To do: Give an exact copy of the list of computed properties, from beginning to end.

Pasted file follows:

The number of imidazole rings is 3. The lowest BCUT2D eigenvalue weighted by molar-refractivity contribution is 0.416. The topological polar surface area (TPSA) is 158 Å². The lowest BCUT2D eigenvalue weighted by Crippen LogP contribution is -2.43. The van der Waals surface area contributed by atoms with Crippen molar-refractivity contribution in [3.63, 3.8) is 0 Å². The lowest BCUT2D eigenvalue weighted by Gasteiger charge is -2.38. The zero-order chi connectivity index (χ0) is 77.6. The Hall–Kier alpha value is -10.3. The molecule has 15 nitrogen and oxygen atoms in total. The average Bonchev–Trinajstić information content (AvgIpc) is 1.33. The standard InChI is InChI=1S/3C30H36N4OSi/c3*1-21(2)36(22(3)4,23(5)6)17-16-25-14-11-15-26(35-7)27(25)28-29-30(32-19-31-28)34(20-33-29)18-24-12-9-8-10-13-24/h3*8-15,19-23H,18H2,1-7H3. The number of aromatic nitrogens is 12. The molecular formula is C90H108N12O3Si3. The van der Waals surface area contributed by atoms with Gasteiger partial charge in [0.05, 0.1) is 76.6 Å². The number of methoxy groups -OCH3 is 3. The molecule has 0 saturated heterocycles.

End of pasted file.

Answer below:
The number of imidazole rings is 3. The lowest BCUT2D eigenvalue weighted by molar-refractivity contribution is 0.416. The topological polar surface area (TPSA) is 158 Å². The lowest BCUT2D eigenvalue weighted by Crippen LogP contribution is -2.43. The van der Waals surface area contributed by atoms with Crippen molar-refractivity contribution in [3.63, 3.8) is 0 Å². The lowest BCUT2D eigenvalue weighted by Gasteiger charge is -2.38. The zero-order chi connectivity index (χ0) is 77.6. The Hall–Kier alpha value is -10.3. The molecule has 15 nitrogen and oxygen atoms in total. The average Bonchev–Trinajstić information content (AvgIpc) is 1.33. The standard InChI is InChI=1S/3C30H36N4OSi/c3*1-21(2)36(22(3)4,23(5)6)17-16-25-14-11-15-26(35-7)27(25)28-29-30(32-19-31-28)34(20-33-29)18-24-12-9-8-10-13-24/h3*8-15,19-23H,18H2,1-7H3. The number of aromatic nitrogens is 12. The molecular formula is C90H108N12O3Si3. The van der Waals surface area contributed by atoms with Gasteiger partial charge in [0.05, 0.1) is 76.6 Å². The number of methoxy groups -OCH3 is 3. The molecule has 0 saturated heterocycles.